Automation & Programmability
Automation & Programmability
The Self-Driving Network™: It Has No Blind Spots
02.23.17

This is part III in our multi-part blog series on the Self-Driving Network™. Find part II here. And for more information on the Self-Driving Network visit our landing page.

 

Software-defined networking (SDN) and network functions virtualization (NFV) have kept us very busy for the last five years, and while these technologies are indeed critical elements of the network today and the future, we feel as if we need a sharper and more complete vision. In, The Self-Driving Network Part I: A Bolder Vision for the Industry we tackle this ambitious goal. As an industry, we have been too timid. As self-driving cars will free drivers to work, sleep, and play, the Self-Driving Network will liberate operators to apply their resources to higher value activities. Networks will be better defended, more reliable and resilient, and easier to manage. The network will become an even greater part of our lives. Billions of connected devices? Why not trillions? Always on? Why not pervasive, persistent, automatic?

 

As Kireeti Kompella, the CTO of our JDI organization, began to think through how we are going to make this future a reality he actually start by exploring the evolution of the automobile. Not much happened in the first 120 years after Karl Benz developed the first gasoline-powered production car. But recently developed self-driving vehicles have been a disruptive innovation. Juniper is not satisfied with the incremental improvements our industry makes year after year in networking: we need disruptive change.

 

In his book, Thank You for Being Late: An Optimist's Guide to Thriving in the Age of Accelerations, Thomas Friedman noted that a Google staffer remarked that the self-driving car they were riding in at the time had “no blind spots.” The Self-Driving Network, too, will have no blind spots. Deep, real-time telemetry will reach every piece of the network and illuminate patterns and insights for operators. Machine learning and declarative intent will increasingly replace static programming techniques and local views will integrate with global network intelligence to optimize the user experience. It will self-fill in the blank. . . self-discover, self-configure, self-monitor, self-detect, self-defend, self-correct, etc.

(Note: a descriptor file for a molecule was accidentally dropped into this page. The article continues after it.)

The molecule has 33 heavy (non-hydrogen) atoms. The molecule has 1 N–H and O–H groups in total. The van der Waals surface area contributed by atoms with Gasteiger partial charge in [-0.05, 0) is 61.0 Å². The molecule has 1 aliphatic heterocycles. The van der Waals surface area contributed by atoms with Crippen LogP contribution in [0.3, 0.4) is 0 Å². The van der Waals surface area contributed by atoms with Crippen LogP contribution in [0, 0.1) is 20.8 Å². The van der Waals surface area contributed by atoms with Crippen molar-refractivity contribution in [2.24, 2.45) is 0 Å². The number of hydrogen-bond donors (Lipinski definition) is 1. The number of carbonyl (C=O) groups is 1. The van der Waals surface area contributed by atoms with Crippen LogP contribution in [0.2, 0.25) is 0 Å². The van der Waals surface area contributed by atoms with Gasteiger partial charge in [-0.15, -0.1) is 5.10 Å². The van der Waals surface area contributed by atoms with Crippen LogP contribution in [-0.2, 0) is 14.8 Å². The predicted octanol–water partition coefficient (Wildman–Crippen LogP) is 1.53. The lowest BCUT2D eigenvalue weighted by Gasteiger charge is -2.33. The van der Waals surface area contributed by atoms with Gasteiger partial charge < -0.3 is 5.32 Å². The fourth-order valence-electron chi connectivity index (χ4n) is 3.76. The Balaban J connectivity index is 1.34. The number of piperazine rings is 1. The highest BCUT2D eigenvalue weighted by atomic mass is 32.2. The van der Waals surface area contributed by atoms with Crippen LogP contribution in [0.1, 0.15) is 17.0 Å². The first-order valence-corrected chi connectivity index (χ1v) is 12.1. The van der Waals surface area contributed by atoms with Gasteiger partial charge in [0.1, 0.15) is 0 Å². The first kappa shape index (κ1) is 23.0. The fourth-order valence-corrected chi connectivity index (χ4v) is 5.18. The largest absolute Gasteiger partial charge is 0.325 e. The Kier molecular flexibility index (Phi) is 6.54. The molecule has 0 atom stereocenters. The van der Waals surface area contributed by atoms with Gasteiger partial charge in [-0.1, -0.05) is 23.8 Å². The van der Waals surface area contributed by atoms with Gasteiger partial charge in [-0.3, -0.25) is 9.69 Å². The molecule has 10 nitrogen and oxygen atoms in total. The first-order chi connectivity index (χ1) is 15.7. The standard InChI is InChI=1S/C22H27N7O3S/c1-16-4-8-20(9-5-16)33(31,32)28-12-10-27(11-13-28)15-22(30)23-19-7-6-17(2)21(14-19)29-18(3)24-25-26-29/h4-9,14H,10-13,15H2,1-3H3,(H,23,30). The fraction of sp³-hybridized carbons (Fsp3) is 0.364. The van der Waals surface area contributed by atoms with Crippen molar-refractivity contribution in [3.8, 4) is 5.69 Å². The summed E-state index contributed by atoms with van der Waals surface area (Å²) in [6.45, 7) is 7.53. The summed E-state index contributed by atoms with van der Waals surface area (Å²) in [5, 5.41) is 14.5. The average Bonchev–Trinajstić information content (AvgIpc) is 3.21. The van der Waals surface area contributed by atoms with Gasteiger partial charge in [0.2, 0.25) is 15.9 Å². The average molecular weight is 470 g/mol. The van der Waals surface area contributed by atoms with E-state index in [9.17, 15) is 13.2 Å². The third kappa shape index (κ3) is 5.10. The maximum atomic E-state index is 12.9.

Spotlight problems before they affect the user experienceSpotlight problems before they affect the user experience

Please check this space in the couple of weeks for part II of our vision paper, The Self-Driving Network: Appetite for Disruption.

08.24.17
Khaled Taha
Mass Digital Disruption is re-creating a completely new life. AI is playing a major role in the reformation. I was quite lucky to live & work on setting up thd eatly Internet Servers in 90s, then building the first Internet calls on Mobile 1999 along to 4G Mobile Networks. The question was always, How can we utilize these Network?
Searching for Traffic, I have moved to Media & content industry in 2006 where I was lucky again to experience the IP & Interent Disruption to Traditional Media.
Now, we are at the starting edge to build a new " Digital Life" with various dimensions not only in self-driving, self-thinking, but could be self growing Human-Machine digi-life.
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